The plaintiff was struck with a metal pole by a co-worker coming to the ‘rescue’ of colleague who was involved in fracas outside of their place of employment, a nightclub. Muir JA delivered the leading judgment with whom Holmes JA and Ann Lyons J concurred. His Honour helpfully reviewed the authorities and discussed their application in circumstances of the employee furthering the employer’s interests within the scope of their employment, but in an improper way or means.
 The emphasis of the appellant’s argument was on the “identification of what the employee [was] actually employed to do”. Much was made of the instructions, which the primary judge accepted, were given to Mr Cerantonio about leaving security issues to the security staff. That focus is too narrow. Deatons Pty Ltd v Flew concerned the liability of a publican for the conduct of a barmaid who threw beer from a glass into a customer’s face and then threw the glass which injured the customer’s eye. Dixon J was prepared to accept that the publican would have been liable if “the barmaid’s action was an instinctive act of self-defence against an assault made upon her whilst she was doing, and because she was doing, what she was employed to do”. Dixon J also implicitly found that a master may be vicariously liable for acts to which:
“… the ostensible performance of his master’s work gives occasion or which are committed under cover of the authority the servant is held out as possessing or of the position in which he is placed as a representative of his master (see Lloyd v Grace, Smith & Co; Uxbridge Permanent Benefit Building Society v Pickard).” (citations omitted)
 In Lepore, Gummow and Hayne JJ observed that Dixon J in Deatons identified two circumstances which may attract vicarious liability for the intentional tort of an employee:
“… first, where the conduct of which complaint is made was done in the intended pursuit of the employer’s interests or in the intended performance of the contract of employment or, secondly, where the conduct of which complaint is made was done in the ostensible pursuit of the employer’s business or the apparent execution of the authority which the employer held out the employee as having.”
 Their Honours had earlier identified “the requirement that the [employee’s] wrongdoing [be in order to attract to vicarious liability] be legally characterised as having been done in the course of employment” as “an essential aspect of the rules about vicarious liability”.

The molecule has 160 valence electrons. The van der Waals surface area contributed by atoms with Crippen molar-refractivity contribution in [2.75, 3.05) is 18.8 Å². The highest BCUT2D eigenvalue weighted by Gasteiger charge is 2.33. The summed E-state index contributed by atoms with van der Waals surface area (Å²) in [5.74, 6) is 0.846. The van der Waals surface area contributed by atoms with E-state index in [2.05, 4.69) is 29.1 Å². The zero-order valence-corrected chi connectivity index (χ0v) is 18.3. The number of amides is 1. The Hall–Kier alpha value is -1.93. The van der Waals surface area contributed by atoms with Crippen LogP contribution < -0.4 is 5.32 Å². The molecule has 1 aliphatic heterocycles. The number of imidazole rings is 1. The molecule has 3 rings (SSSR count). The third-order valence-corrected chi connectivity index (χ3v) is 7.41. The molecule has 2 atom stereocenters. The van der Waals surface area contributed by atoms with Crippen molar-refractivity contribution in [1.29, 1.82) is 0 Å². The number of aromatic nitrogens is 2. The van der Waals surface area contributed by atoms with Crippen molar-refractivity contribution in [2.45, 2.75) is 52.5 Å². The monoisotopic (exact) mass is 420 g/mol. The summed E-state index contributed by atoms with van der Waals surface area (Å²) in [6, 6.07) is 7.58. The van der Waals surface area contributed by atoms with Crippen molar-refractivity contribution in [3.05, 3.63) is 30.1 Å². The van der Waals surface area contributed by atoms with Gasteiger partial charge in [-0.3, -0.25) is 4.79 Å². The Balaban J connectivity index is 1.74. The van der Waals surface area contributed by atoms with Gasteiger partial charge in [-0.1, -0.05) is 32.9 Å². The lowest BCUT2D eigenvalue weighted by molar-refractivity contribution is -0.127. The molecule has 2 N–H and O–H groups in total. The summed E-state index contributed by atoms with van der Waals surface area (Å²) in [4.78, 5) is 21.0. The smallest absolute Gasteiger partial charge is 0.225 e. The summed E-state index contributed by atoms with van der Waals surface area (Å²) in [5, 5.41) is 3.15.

Mr Cerantonio’s stated work in the nightclub was a “glassy”, doing “bits and pieces around the place, collecting glasses, cleaning dishes, stuff like that”. He said that prior to 8 December 2006 he had been a bar manager but did not have that position on 8 December, although he opened the bar that evening and one of his duties was to serve drinks.
 The general performance of the normal functions of security staff was not within Mr Cerantonio’s terms of employment. He had been instructed “to leave security issues to the security staff”. I do not accept, however, that such an instruction covered all possible contingencies and, in particular, those in which security staff were not present or were otherwise unable to act in time to respond to an emergency. The words emphasised in paragraph  hereof cannot be construed as a finding that Mr Cerantonio had actually been instructed not to engage in conduct of the nature of that involved in his attack on the respondent. The words emphasised in paragraph  hereof contain the primary judge’s primary finding on point. The emphasised words in paragraph  relate back to the primary finding as is apparent from the words “as I have said at ”.
 Mr Cerantonio was faced with a choice; act immediately and go to the aid of the endangered Mr Zulli or seek help from security staff. If he chose the latter course, the risk that Mr Zulli would sustain further and potentially serious injuries would be substantially increased. He made his choice and swung the dustpan at the respondent. In so doing, he acted to protect another employee who was also a manager of the appellant’s business.
 The primary judge was right in finding that Mr Cerantonio’s actions were in the course of this employment. It was in the interests of the appellant that Mr Zulli be aided and protected and that the fracas in which he was involved be stopped. There was evidence to the effect, and it is obvious, that brawling outside a nightclub is likely to be off putting to patrons and potential patrons, particularly of the nature of those who formed the nightclub’s normal clientele.
 The appellant argued that there was insufficient connection between Mr Cerantonio’s responsibilities as an employee and his assault as the assault occurred in the mall outside the nightclub and his duties did not extend to performing acts outside the nightclub premises.
 Although Mr Cerantonio’s duties could normally be expected to be confined to the nightclub premises, it is improbable that it would not have been within the scope of his duties to clean up broken glass outside the front door or to clean the exterior of the door and its surrounds. More significantly, there was a direct connection between the attack on Mr Zulli and the operation of the nightclub. In the course of ejecting a troublemaker from the premises, Mr Zulli went outside the premises and was immediately attacked by supporters of the ejected patron. Neither Mr Zulli nor Mr Cerantonio was engaged on a frolic of his own. The attack on Mr Zulli was not a random attack by miscreants in a public place. It was perpetrated by disgruntled nightclub patrons immediately outside the nightclub in a continuum of an incident within the nightclub.